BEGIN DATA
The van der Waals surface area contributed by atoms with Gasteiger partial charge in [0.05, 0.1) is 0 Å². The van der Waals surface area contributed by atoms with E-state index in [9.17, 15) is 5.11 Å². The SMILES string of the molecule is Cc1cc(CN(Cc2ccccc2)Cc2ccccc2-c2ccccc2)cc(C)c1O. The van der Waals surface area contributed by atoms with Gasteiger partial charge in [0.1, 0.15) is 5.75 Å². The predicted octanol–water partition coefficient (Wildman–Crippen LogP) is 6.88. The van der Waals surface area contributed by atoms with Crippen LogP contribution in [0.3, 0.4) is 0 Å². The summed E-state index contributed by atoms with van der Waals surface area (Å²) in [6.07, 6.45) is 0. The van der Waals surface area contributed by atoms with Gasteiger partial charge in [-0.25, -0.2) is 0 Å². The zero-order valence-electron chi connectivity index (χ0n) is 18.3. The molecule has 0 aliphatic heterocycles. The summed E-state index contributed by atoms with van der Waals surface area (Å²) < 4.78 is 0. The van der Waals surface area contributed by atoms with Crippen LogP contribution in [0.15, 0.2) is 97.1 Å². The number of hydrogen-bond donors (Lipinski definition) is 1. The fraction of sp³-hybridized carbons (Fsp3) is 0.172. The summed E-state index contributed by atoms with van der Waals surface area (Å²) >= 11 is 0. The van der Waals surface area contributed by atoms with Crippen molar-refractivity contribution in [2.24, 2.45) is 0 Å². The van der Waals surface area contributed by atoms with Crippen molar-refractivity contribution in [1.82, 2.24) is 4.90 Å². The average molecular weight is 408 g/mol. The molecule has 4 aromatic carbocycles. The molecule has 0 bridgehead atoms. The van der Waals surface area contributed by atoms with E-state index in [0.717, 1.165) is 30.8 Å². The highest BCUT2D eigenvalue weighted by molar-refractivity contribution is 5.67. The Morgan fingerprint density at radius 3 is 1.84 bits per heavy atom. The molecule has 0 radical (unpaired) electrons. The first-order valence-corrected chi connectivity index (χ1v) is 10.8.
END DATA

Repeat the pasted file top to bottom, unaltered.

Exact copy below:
The van der Waals surface area contributed by atoms with Gasteiger partial charge in [0.05, 0.1) is 0 Å². The van der Waals surface area contributed by atoms with E-state index in [9.17, 15) is 5.11 Å². The SMILES string of the molecule is Cc1cc(CN(Cc2ccccc2)Cc2ccccc2-c2ccccc2)cc(C)c1O. The van der Waals surface area contributed by atoms with Gasteiger partial charge in [0.1, 0.15) is 5.75 Å². The predicted octanol–water partition coefficient (Wildman–Crippen LogP) is 6.88. The van der Waals surface area contributed by atoms with Crippen LogP contribution in [0.3, 0.4) is 0 Å². The summed E-state index contributed by atoms with van der Waals surface area (Å²) in [6.07, 6.45) is 0. The van der Waals surface area contributed by atoms with Gasteiger partial charge in [-0.25, -0.2) is 0 Å². The zero-order valence-electron chi connectivity index (χ0n) is 18.3. The molecule has 0 aliphatic heterocycles. The summed E-state index contributed by atoms with van der Waals surface area (Å²) < 4.78 is 0. The van der Waals surface area contributed by atoms with Crippen LogP contribution in [0.15, 0.2) is 97.1 Å². The number of hydrogen-bond donors (Lipinski definition) is 1. The fraction of sp³-hybridized carbons (Fsp3) is 0.172. The summed E-state index contributed by atoms with van der Waals surface area (Å²) >= 11 is 0. The van der Waals surface area contributed by atoms with Crippen molar-refractivity contribution in [2.24, 2.45) is 0 Å². The van der Waals surface area contributed by atoms with Crippen molar-refractivity contribution in [1.82, 2.24) is 4.90 Å². The average molecular weight is 408 g/mol. The molecule has 4 aromatic carbocycles. The molecule has 0 bridgehead atoms. The van der Waals surface area contributed by atoms with E-state index in [0.717, 1.165) is 30.8 Å². The highest BCUT2D eigenvalue weighted by molar-refractivity contribution is 5.67. The Morgan fingerprint density at radius 3 is 1.84 bits per heavy atom. The molecule has 0 radical (unpaired) electrons. The first-order valence-corrected chi connectivity index (χ1v) is 10.8.